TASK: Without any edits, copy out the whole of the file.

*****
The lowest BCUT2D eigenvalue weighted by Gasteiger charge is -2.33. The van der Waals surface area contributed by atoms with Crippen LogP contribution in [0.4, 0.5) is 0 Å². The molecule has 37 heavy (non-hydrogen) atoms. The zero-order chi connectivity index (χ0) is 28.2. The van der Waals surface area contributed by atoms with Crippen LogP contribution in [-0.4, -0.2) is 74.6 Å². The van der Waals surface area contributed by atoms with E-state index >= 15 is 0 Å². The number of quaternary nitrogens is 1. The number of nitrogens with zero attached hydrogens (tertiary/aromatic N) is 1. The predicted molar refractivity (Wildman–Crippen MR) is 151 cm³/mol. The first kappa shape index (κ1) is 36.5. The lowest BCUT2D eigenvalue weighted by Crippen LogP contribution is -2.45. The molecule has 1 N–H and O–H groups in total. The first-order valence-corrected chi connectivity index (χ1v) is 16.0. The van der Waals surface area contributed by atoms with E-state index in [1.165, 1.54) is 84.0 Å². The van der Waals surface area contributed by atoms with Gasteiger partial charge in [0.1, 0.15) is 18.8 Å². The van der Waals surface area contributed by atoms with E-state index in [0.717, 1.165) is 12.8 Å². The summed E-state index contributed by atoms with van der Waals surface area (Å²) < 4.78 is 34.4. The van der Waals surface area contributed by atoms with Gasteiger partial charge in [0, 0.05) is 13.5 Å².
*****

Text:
The lowest BCUT2D eigenvalue weighted by Gasteiger charge is -2.33. The van der Waals surface area contributed by atoms with Crippen LogP contribution in [0.4, 0.5) is 0 Å². The molecule has 37 heavy (non-hydrogen) atoms. The zero-order chi connectivity index (χ0) is 28.2. The van der Waals surface area contributed by atoms with Crippen LogP contribution in [-0.4, -0.2) is 74.6 Å². The van der Waals surface area contributed by atoms with E-state index >= 15 is 0 Å². The number of quaternary nitrogens is 1. The number of nitrogens with zero attached hydrogens (tertiary/aromatic N) is 1. The predicted molar refractivity (Wildman–Crippen MR) is 151 cm³/mol. The first kappa shape index (κ1) is 36.5. The lowest BCUT2D eigenvalue weighted by Crippen LogP contribution is -2.45. The molecule has 1 N–H and O–H groups in total. The first-order valence-corrected chi connectivity index (χ1v) is 16.0. The van der Waals surface area contributed by atoms with E-state index in [1.165, 1.54) is 84.0 Å². The van der Waals surface area contributed by atoms with Gasteiger partial charge in [0.1, 0.15) is 18.8 Å². The van der Waals surface area contributed by atoms with E-state index in [0.717, 1.165) is 12.8 Å². The summed E-state index contributed by atoms with van der Waals surface area (Å²) < 4.78 is 34.4. The van der Waals surface area contributed by atoms with Gasteiger partial charge in [0, 0.05) is 13.5 Å².